Really fascinating article by Peter Hitchens today, on what the world might have looked like if Britain had not declared war in 1939. And a wonderful three-paragraph (in the print edition) pudding of complaints about our present condition:
... if we won it, how come we look back on the Second World War from conditions we might normally associate with defeat and occupation? We are a second-rate power, rapidly slipping into third-rate status. We have a weak currency and shrunken armed forces, deployed as auxiliaries in wars that are not in our interest, and we are largely governed from abroad.
Our Parliament is a bought and paid-for puppet chamber. Our culture and customs have been debauched and our younger generations corrupted, as subject populations are, with drink, drugs and promiscuity.
We are compelled, like an occupied people, to use foreign measures to buy butter or meat, and our history is largely forgotten or deliberately distorted in the schools to suit anti-British dogma. Those schools are unable to educate most of our children up to the levels of our main rivals, so ensuring that we provide no challenge to them. Our country has been Balkanised into provinces and regions. Our language is invaded by foreign words and expressions. Our food and most of our consumer goods are imported, along with our TV programmes and films.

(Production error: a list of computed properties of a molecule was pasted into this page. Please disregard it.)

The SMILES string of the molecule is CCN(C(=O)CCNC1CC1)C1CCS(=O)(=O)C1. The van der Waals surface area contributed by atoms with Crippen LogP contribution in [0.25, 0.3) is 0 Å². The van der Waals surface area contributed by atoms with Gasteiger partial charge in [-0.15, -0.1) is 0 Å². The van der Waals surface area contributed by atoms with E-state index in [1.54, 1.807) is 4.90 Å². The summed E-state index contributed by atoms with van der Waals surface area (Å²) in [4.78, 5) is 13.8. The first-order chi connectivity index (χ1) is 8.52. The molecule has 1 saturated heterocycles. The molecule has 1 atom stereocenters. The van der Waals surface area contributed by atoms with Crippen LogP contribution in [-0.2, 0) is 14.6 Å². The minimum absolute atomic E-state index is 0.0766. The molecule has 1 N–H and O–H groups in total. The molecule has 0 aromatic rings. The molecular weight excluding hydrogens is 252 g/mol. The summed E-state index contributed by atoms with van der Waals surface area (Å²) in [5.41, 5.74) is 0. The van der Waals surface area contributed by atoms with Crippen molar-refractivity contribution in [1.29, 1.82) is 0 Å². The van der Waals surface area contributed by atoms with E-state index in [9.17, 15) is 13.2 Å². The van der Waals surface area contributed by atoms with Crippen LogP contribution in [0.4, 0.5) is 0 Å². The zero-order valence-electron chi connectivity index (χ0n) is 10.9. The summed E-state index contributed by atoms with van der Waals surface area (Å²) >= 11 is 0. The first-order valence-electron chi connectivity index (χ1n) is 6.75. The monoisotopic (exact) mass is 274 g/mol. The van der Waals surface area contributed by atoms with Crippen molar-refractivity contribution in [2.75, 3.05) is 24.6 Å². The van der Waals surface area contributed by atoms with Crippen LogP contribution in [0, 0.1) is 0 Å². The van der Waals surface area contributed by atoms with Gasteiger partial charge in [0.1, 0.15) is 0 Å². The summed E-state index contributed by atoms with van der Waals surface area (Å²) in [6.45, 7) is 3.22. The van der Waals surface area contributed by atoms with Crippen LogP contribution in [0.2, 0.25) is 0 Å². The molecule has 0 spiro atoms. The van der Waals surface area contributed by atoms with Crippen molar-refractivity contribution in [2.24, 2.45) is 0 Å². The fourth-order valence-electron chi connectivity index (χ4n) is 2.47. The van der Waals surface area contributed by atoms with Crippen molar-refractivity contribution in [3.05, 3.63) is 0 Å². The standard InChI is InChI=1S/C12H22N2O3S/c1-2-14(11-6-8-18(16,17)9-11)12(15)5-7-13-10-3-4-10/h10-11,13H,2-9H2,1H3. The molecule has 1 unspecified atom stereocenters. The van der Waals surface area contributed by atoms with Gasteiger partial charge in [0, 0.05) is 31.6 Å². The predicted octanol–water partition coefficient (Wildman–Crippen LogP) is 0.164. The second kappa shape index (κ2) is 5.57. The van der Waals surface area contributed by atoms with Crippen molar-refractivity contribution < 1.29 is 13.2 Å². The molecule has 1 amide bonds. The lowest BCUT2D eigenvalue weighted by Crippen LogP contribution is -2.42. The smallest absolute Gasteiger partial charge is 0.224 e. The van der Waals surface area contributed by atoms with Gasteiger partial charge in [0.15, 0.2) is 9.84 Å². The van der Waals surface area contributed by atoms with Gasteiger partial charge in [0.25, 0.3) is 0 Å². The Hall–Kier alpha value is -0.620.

The remaining veterans of the supposedly glorious struggle, far from being gratefully honoured, often live in pinched poverty, scared of feral youths, or die neglected in squalid hospitals in a country many of them no longer recognise as their own.
A little over-egged, but still tremendously good.